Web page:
We all thought things would be back to normal by now but, instead, our numbers are increasing daily. Keeping anxiety at bay is important to ensure productivity, especially when most of us are working remotely. When the body and mind are thrown into an unknown like the pandemic, we react by preparing for a temporary change in everything. Now temporary is becoming long-term and we need to again adjust to working differently and handling the anxiety and stress that comes with change.
Everyone wants to perform well professionally and be recognized for their work; this may be hard to do when working remotely or when practicing social distancing. Below are some tips and reminders that can keep you productive and less anxious:
- Even though you may not be commuting to the office each day, and your commute now is from the kitchen to the home office or guest bedroom, make sure you have a start time and end time to each day and, if possible, make that time the same each day.
- Pick a time to stop reading and responding to emails and texts. Your mind and body need to wind down after a day of work and you need to give yourself time to spend with your family, work out, read, or do anything non-work related. Your emails and texts will be there tomorrow.
- Time management is even more important during COVID-19. Make a list of tasks for each day and block out time to accomplish each. If you don’t make it through the whole list, move it into the next day’s tasks.
- If possible, schedule video meetings back to back on two or three days of the week and leave the other days blocked out to carry out your work so you are not juggling between meetings and tasks. We all know each meeting needs prep time and time to address action items post-meeting, so schedule time to do both on an alternate day. We can focus better without switching back and forth.
- Pick two times a day to respond to emails – once in the morning and once before you end your day. Replying to everything immediately allows us to get off track and not be able to focus as well.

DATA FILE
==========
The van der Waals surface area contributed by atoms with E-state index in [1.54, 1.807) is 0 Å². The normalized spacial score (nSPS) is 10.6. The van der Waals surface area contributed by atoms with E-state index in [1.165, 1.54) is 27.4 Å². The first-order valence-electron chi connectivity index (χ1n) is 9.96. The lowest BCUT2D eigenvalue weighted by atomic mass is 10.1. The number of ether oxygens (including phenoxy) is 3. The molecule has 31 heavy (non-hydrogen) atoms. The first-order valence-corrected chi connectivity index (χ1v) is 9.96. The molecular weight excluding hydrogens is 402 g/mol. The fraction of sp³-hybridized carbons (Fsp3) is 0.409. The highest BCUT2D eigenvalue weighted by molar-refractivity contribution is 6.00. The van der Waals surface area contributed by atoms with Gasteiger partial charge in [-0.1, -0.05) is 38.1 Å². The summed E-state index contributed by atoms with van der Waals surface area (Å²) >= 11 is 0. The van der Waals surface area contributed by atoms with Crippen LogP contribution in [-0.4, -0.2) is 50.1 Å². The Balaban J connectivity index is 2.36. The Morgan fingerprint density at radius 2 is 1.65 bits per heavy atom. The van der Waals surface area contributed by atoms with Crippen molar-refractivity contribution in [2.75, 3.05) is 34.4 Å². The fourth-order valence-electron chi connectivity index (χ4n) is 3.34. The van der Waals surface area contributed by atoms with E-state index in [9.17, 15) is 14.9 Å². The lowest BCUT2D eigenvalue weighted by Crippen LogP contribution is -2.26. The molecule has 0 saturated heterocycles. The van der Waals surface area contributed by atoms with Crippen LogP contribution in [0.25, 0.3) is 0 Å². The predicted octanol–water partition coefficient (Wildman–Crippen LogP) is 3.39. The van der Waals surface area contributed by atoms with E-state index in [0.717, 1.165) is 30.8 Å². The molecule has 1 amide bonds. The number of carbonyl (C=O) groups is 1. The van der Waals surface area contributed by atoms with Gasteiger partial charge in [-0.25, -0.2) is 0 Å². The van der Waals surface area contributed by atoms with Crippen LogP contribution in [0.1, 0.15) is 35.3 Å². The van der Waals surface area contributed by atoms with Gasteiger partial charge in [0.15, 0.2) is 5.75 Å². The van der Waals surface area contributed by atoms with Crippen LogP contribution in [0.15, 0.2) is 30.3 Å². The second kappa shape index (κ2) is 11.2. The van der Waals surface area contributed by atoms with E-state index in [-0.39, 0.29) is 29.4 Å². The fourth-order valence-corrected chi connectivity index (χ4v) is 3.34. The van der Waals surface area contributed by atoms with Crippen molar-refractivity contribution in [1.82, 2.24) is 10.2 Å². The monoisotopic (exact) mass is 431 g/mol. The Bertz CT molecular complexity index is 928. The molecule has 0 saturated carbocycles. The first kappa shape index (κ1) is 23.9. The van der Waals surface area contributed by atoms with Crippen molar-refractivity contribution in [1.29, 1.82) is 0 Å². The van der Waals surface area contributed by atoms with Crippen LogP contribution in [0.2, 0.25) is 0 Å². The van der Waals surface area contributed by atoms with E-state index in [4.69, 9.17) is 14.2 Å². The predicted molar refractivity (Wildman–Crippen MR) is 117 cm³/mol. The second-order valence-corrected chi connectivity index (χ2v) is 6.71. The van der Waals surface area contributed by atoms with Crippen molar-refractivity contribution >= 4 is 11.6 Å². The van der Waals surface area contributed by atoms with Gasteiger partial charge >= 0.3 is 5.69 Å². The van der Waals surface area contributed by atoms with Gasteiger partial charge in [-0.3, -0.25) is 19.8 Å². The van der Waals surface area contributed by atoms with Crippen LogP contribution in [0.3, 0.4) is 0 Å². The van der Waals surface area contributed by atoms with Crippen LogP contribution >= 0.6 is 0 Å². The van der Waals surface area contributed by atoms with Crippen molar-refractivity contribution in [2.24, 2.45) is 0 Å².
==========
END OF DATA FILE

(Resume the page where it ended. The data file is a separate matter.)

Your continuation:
- Request a weekly check-in with your supervisor to review the work you’ve accomplished and ask them if they feel you are accomplishing what is expected. This will alleviate any anxiety that you are not performing well because you are not at the office. You are probably working harder at home.
- If you are a supervisor, make sure you schedule video meetings for team building. This is an excellent time to play team building games and activities to get to know each other better, build trust, and learn to communicate clearly. Video meetings are so different than in person meetings and team members can feel left out, lonely, and disconnected.
- As a team or an employee, be comfortable talking about your anxiety and any feelings of being overwhelmed. You are not alone and should not feel ashamed of these feelings. Just because you talk about these feelings does not mean you are not a great performer.
- Meditate each morning or evening (or both) to ensure balance.
- Share articles and exercises with your colleagues, employees, and team on tools and activities to foster better communication, spur creativity, and provide resources on topics like time management, meditation, mindfulness, ice breakers, etc.
- Hire a consulting firm like Armstrong McGuire to facilitate team building and mindfulness exercises with your team.
Our gift to you today is a link to a meditation: https://drive.google.com/file/d/0B1HiLlhsr_R4RFV1Z2NZUDNLdEE/view?usp=sharing.
Our hope is that you stay healthy physically and mentally during this challenging time. Please email April at email@example.com with any comments or questions.